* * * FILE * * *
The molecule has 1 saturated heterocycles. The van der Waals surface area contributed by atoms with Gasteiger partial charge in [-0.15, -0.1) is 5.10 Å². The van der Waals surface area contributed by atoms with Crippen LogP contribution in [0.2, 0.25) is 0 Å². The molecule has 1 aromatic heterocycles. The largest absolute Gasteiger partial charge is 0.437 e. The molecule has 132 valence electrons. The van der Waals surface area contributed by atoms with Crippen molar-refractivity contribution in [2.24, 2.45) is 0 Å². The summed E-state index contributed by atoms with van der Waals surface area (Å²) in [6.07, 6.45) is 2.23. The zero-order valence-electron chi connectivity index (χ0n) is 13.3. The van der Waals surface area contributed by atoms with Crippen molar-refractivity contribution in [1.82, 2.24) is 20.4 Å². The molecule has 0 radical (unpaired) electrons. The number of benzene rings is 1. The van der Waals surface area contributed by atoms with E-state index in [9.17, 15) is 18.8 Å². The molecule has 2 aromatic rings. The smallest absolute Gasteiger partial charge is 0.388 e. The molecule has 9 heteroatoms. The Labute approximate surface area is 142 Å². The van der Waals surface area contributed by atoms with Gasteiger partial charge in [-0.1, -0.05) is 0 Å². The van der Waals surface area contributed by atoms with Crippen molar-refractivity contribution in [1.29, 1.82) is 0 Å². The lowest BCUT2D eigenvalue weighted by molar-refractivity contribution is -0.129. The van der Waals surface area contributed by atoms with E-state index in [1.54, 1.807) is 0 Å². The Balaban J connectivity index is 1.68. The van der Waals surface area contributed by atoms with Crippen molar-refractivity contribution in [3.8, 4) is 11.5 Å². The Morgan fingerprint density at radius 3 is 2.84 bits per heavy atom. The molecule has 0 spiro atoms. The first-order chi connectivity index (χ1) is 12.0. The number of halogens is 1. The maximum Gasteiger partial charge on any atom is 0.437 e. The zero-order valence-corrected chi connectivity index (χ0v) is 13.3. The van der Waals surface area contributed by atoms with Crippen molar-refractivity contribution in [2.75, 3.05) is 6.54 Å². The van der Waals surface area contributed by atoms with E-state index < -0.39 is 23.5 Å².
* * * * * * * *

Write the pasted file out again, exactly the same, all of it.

The molecule has 1 saturated heterocycles. The van der Waals surface area contributed by atoms with Gasteiger partial charge in [-0.15, -0.1) is 5.10 Å². The van der Waals surface area contributed by atoms with Crippen LogP contribution in [0.2, 0.25) is 0 Å². The molecule has 1 aromatic heterocycles. The largest absolute Gasteiger partial charge is 0.437 e. The molecule has 132 valence electrons. The van der Waals surface area contributed by atoms with Crippen molar-refractivity contribution in [2.24, 2.45) is 0 Å². The summed E-state index contributed by atoms with van der Waals surface area (Å²) in [6.07, 6.45) is 2.23. The zero-order valence-electron chi connectivity index (χ0n) is 13.3. The van der Waals surface area contributed by atoms with Crippen molar-refractivity contribution in [1.82, 2.24) is 20.4 Å². The molecule has 0 radical (unpaired) electrons. The number of benzene rings is 1. The van der Waals surface area contributed by atoms with E-state index in [9.17, 15) is 18.8 Å². The molecule has 2 aromatic rings. The smallest absolute Gasteiger partial charge is 0.388 e. The molecule has 9 heteroatoms. The Labute approximate surface area is 142 Å². The van der Waals surface area contributed by atoms with Gasteiger partial charge in [-0.1, -0.05) is 0 Å². The van der Waals surface area contributed by atoms with Crippen molar-refractivity contribution in [1.29, 1.82) is 0 Å². The lowest BCUT2D eigenvalue weighted by molar-refractivity contribution is -0.129. The van der Waals surface area contributed by atoms with E-state index in [1.54, 1.807) is 0 Å². The Balaban J connectivity index is 1.68. The van der Waals surface area contributed by atoms with Crippen molar-refractivity contribution in [3.8, 4) is 11.5 Å². The Morgan fingerprint density at radius 3 is 2.84 bits per heavy atom. The molecule has 0 spiro atoms. The first-order chi connectivity index (χ1) is 12.0. The number of halogens is 1. The maximum Gasteiger partial charge on any atom is 0.437 e. The zero-order valence-corrected chi connectivity index (χ0v) is 13.3. The van der Waals surface area contributed by atoms with Crippen molar-refractivity contribution in [2.75, 3.05) is 6.54 Å². The van der Waals surface area contributed by atoms with E-state index < -0.39 is 23.5 Å².